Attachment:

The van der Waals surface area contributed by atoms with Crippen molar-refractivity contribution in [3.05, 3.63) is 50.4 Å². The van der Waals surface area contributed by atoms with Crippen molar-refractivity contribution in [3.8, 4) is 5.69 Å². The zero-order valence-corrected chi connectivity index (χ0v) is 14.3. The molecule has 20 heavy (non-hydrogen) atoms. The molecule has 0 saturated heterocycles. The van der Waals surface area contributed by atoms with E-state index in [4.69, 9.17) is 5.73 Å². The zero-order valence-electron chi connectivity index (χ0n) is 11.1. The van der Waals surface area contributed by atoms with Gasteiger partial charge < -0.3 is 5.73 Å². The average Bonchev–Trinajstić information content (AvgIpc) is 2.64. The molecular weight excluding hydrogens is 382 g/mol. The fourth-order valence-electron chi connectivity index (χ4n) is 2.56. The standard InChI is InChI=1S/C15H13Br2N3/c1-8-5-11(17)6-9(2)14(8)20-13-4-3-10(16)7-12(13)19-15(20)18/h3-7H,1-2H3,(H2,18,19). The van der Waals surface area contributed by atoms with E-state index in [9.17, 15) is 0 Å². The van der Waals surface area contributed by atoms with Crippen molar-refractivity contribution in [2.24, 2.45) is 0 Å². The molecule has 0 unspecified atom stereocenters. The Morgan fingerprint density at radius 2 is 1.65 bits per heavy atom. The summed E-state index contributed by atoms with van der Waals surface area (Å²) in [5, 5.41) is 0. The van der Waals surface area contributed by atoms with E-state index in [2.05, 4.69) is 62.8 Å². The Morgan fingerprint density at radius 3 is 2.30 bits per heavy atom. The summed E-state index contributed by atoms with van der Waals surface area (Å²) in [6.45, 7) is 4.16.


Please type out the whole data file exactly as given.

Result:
The van der Waals surface area contributed by atoms with Crippen molar-refractivity contribution in [3.05, 3.63) is 50.4 Å². The van der Waals surface area contributed by atoms with Crippen molar-refractivity contribution in [3.8, 4) is 5.69 Å². The zero-order valence-corrected chi connectivity index (χ0v) is 14.3. The molecule has 20 heavy (non-hydrogen) atoms. The molecule has 0 saturated heterocycles. The van der Waals surface area contributed by atoms with E-state index in [4.69, 9.17) is 5.73 Å². The zero-order valence-electron chi connectivity index (χ0n) is 11.1. The van der Waals surface area contributed by atoms with Gasteiger partial charge < -0.3 is 5.73 Å². The average Bonchev–Trinajstić information content (AvgIpc) is 2.64. The molecular weight excluding hydrogens is 382 g/mol. The fourth-order valence-electron chi connectivity index (χ4n) is 2.56. The standard InChI is InChI=1S/C15H13Br2N3/c1-8-5-11(17)6-9(2)14(8)20-13-4-3-10(16)7-12(13)19-15(20)18/h3-7H,1-2H3,(H2,18,19). The van der Waals surface area contributed by atoms with E-state index in [9.17, 15) is 0 Å². The van der Waals surface area contributed by atoms with Crippen molar-refractivity contribution in [2.24, 2.45) is 0 Å². The molecule has 0 unspecified atom stereocenters. The Morgan fingerprint density at radius 2 is 1.65 bits per heavy atom. The summed E-state index contributed by atoms with van der Waals surface area (Å²) in [5, 5.41) is 0. The van der Waals surface area contributed by atoms with E-state index in [2.05, 4.69) is 62.8 Å². The Morgan fingerprint density at radius 3 is 2.30 bits per heavy atom. The summed E-state index contributed by atoms with van der Waals surface area (Å²) in [6.45, 7) is 4.16.